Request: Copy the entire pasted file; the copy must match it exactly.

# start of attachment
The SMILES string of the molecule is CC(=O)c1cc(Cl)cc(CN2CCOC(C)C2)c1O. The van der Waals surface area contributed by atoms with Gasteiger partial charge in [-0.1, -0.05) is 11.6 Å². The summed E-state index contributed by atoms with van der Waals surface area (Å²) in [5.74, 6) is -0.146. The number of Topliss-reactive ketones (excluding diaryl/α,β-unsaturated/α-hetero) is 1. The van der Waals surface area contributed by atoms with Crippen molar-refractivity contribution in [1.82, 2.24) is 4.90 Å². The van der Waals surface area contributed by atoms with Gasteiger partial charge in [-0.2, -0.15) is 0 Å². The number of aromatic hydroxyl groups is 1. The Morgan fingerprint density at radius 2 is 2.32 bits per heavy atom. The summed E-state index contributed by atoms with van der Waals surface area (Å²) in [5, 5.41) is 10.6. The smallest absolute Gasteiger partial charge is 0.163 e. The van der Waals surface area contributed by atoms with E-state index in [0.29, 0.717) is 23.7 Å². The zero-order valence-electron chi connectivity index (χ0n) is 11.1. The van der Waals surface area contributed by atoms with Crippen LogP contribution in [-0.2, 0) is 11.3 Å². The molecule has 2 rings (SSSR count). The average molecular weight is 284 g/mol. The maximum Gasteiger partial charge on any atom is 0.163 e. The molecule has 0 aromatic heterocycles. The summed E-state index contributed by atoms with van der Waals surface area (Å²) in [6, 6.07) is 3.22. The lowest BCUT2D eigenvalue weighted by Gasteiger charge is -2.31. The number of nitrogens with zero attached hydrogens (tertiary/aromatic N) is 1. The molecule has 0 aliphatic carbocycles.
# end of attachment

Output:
The SMILES string of the molecule is CC(=O)c1cc(Cl)cc(CN2CCOC(C)C2)c1O. The van der Waals surface area contributed by atoms with Gasteiger partial charge in [-0.1, -0.05) is 11.6 Å². The summed E-state index contributed by atoms with van der Waals surface area (Å²) in [5.74, 6) is -0.146. The number of Topliss-reactive ketones (excluding diaryl/α,β-unsaturated/α-hetero) is 1. The van der Waals surface area contributed by atoms with Crippen molar-refractivity contribution in [1.82, 2.24) is 4.90 Å². The van der Waals surface area contributed by atoms with Gasteiger partial charge in [-0.2, -0.15) is 0 Å². The number of aromatic hydroxyl groups is 1. The Morgan fingerprint density at radius 2 is 2.32 bits per heavy atom. The summed E-state index contributed by atoms with van der Waals surface area (Å²) in [5, 5.41) is 10.6. The smallest absolute Gasteiger partial charge is 0.163 e. The van der Waals surface area contributed by atoms with E-state index in [0.29, 0.717) is 23.7 Å². The zero-order valence-electron chi connectivity index (χ0n) is 11.1. The van der Waals surface area contributed by atoms with Crippen LogP contribution in [-0.2, 0) is 11.3 Å². The molecule has 2 rings (SSSR count). The average molecular weight is 284 g/mol. The maximum Gasteiger partial charge on any atom is 0.163 e. The molecule has 0 aromatic heterocycles. The summed E-state index contributed by atoms with van der Waals surface area (Å²) in [6, 6.07) is 3.22. The lowest BCUT2D eigenvalue weighted by Gasteiger charge is -2.31. The number of nitrogens with zero attached hydrogens (tertiary/aromatic N) is 1. The molecule has 0 aliphatic carbocycles.